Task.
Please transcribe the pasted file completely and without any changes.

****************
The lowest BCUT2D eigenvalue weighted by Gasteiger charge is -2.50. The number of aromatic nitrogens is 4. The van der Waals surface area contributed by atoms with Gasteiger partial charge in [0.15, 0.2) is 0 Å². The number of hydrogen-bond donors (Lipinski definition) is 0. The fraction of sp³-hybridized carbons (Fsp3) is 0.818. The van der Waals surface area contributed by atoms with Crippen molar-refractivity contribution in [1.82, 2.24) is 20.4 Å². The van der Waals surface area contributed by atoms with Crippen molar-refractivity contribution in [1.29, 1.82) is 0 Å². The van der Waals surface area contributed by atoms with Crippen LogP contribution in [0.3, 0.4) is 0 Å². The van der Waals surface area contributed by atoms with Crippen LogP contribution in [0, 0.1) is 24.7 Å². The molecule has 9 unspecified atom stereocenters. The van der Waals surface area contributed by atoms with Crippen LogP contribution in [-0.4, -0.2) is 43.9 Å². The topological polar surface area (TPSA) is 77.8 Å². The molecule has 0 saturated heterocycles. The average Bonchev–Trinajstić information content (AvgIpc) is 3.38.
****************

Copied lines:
The lowest BCUT2D eigenvalue weighted by Gasteiger charge is -2.50. The number of aromatic nitrogens is 4. The van der Waals surface area contributed by atoms with Gasteiger partial charge in [0.15, 0.2) is 0 Å². The number of hydrogen-bond donors (Lipinski definition) is 0. The fraction of sp³-hybridized carbons (Fsp3) is 0.818. The van der Waals surface area contributed by atoms with Crippen molar-refractivity contribution in [1.82, 2.24) is 20.4 Å². The van der Waals surface area contributed by atoms with Crippen molar-refractivity contribution in [1.29, 1.82) is 0 Å². The van der Waals surface area contributed by atoms with Crippen LogP contribution in [0.3, 0.4) is 0 Å². The van der Waals surface area contributed by atoms with Crippen LogP contribution in [0, 0.1) is 24.7 Å². The molecule has 9 unspecified atom stereocenters. The van der Waals surface area contributed by atoms with Crippen LogP contribution in [-0.4, -0.2) is 43.9 Å². The topological polar surface area (TPSA) is 77.8 Å². The molecule has 0 saturated heterocycles. The average Bonchev–Trinajstić information content (AvgIpc) is 3.38.